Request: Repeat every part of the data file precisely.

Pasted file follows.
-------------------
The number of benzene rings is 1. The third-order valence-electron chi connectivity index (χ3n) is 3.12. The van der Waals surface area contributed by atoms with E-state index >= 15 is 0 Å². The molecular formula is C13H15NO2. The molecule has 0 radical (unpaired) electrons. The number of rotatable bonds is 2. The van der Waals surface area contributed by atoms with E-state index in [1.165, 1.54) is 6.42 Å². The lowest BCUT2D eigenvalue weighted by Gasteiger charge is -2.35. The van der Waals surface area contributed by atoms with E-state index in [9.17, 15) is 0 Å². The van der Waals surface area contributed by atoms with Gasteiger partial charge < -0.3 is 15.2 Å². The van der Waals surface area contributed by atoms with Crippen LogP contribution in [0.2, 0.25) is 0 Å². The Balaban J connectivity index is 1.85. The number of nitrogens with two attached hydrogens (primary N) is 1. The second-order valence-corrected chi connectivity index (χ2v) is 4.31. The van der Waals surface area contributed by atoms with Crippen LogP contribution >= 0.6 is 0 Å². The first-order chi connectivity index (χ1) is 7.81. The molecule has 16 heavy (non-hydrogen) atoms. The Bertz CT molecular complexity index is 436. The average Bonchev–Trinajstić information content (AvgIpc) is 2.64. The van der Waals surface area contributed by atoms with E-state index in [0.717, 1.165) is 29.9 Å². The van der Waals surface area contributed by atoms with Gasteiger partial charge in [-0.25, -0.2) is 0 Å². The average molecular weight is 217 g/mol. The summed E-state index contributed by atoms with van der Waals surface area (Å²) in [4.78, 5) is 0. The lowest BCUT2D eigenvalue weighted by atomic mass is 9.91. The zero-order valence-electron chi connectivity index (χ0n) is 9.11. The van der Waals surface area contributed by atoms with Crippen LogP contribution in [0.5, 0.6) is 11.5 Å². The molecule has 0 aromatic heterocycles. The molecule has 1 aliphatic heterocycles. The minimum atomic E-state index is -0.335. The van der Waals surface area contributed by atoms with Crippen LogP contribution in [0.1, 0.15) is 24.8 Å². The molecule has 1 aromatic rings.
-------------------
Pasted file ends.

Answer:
The number of benzene rings is 1. The third-order valence-electron chi connectivity index (χ3n) is 3.12. The van der Waals surface area contributed by atoms with E-state index >= 15 is 0 Å². The molecular formula is C13H15NO2. The molecule has 0 radical (unpaired) electrons. The number of rotatable bonds is 2. The van der Waals surface area contributed by atoms with E-state index in [1.165, 1.54) is 6.42 Å². The lowest BCUT2D eigenvalue weighted by Gasteiger charge is -2.35. The van der Waals surface area contributed by atoms with E-state index in [9.17, 15) is 0 Å². The van der Waals surface area contributed by atoms with Gasteiger partial charge < -0.3 is 15.2 Å². The van der Waals surface area contributed by atoms with Crippen LogP contribution in [0.2, 0.25) is 0 Å². The Balaban J connectivity index is 1.85. The number of nitrogens with two attached hydrogens (primary N) is 1. The second-order valence-corrected chi connectivity index (χ2v) is 4.31. The van der Waals surface area contributed by atoms with Crippen LogP contribution >= 0.6 is 0 Å². The first-order chi connectivity index (χ1) is 7.81. The molecule has 16 heavy (non-hydrogen) atoms. The Bertz CT molecular complexity index is 436. The average Bonchev–Trinajstić information content (AvgIpc) is 2.64. The van der Waals surface area contributed by atoms with E-state index in [0.717, 1.165) is 29.9 Å². The van der Waals surface area contributed by atoms with Gasteiger partial charge in [-0.25, -0.2) is 0 Å². The average molecular weight is 217 g/mol. The summed E-state index contributed by atoms with van der Waals surface area (Å²) in [4.78, 5) is 0. The lowest BCUT2D eigenvalue weighted by atomic mass is 9.91. The zero-order valence-electron chi connectivity index (χ0n) is 9.11. The van der Waals surface area contributed by atoms with Crippen LogP contribution in [0.5, 0.6) is 11.5 Å². The molecule has 0 aromatic heterocycles. The molecule has 1 aliphatic heterocycles. The minimum atomic E-state index is -0.335. The van der Waals surface area contributed by atoms with Crippen LogP contribution in [0.1, 0.15) is 24.8 Å². The molecule has 1 aromatic rings.